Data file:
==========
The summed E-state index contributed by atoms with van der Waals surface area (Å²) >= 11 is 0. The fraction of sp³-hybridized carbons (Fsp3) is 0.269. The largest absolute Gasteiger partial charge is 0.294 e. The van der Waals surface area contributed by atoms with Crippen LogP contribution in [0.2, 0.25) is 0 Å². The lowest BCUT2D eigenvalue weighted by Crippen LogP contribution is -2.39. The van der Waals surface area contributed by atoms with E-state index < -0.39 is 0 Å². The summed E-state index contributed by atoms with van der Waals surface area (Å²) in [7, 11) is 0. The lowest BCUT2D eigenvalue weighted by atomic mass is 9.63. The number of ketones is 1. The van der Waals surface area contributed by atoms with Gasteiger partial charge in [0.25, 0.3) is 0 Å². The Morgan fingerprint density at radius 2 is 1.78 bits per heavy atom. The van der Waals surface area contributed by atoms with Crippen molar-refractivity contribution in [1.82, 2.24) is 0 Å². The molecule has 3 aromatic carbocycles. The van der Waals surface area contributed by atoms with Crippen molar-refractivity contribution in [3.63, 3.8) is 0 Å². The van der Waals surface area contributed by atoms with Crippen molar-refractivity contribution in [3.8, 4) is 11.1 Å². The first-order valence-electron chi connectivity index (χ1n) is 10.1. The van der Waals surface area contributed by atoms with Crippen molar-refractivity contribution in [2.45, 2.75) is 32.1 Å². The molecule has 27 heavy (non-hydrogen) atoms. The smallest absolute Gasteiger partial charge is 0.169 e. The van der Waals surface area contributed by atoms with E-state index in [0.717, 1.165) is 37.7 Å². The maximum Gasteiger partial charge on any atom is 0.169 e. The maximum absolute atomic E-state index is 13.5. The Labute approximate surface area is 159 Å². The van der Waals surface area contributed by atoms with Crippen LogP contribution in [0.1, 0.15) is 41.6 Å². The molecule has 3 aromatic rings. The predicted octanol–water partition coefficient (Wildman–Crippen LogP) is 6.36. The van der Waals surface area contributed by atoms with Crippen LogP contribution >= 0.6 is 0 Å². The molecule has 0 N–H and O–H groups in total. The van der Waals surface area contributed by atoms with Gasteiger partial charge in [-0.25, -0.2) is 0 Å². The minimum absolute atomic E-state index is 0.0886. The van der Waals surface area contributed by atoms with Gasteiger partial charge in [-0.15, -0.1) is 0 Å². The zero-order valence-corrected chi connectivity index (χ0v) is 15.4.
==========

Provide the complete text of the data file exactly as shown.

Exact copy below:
The summed E-state index contributed by atoms with van der Waals surface area (Å²) >= 11 is 0. The fraction of sp³-hybridized carbons (Fsp3) is 0.269. The largest absolute Gasteiger partial charge is 0.294 e. The van der Waals surface area contributed by atoms with Crippen LogP contribution in [0.2, 0.25) is 0 Å². The lowest BCUT2D eigenvalue weighted by Crippen LogP contribution is -2.39. The van der Waals surface area contributed by atoms with E-state index < -0.39 is 0 Å². The summed E-state index contributed by atoms with van der Waals surface area (Å²) in [7, 11) is 0. The lowest BCUT2D eigenvalue weighted by atomic mass is 9.63. The number of ketones is 1. The van der Waals surface area contributed by atoms with Gasteiger partial charge in [0.25, 0.3) is 0 Å². The Morgan fingerprint density at radius 2 is 1.78 bits per heavy atom. The van der Waals surface area contributed by atoms with Crippen molar-refractivity contribution in [1.82, 2.24) is 0 Å². The molecule has 3 aromatic carbocycles. The van der Waals surface area contributed by atoms with Crippen molar-refractivity contribution in [3.63, 3.8) is 0 Å². The van der Waals surface area contributed by atoms with Crippen molar-refractivity contribution in [3.8, 4) is 11.1 Å². The first-order valence-electron chi connectivity index (χ1n) is 10.1. The van der Waals surface area contributed by atoms with Crippen molar-refractivity contribution in [2.45, 2.75) is 32.1 Å². The molecule has 27 heavy (non-hydrogen) atoms. The smallest absolute Gasteiger partial charge is 0.169 e. The van der Waals surface area contributed by atoms with E-state index in [0.717, 1.165) is 37.7 Å². The maximum Gasteiger partial charge on any atom is 0.169 e. The maximum absolute atomic E-state index is 13.5. The Labute approximate surface area is 159 Å². The van der Waals surface area contributed by atoms with Crippen LogP contribution in [0.1, 0.15) is 41.6 Å². The molecule has 3 aromatic rings. The predicted octanol–water partition coefficient (Wildman–Crippen LogP) is 6.36. The van der Waals surface area contributed by atoms with Crippen LogP contribution >= 0.6 is 0 Å². The molecule has 0 N–H and O–H groups in total. The van der Waals surface area contributed by atoms with Gasteiger partial charge in [-0.25, -0.2) is 0 Å². The minimum absolute atomic E-state index is 0.0886. The van der Waals surface area contributed by atoms with Gasteiger partial charge in [-0.15, -0.1) is 0 Å². The zero-order valence-corrected chi connectivity index (χ0v) is 15.4.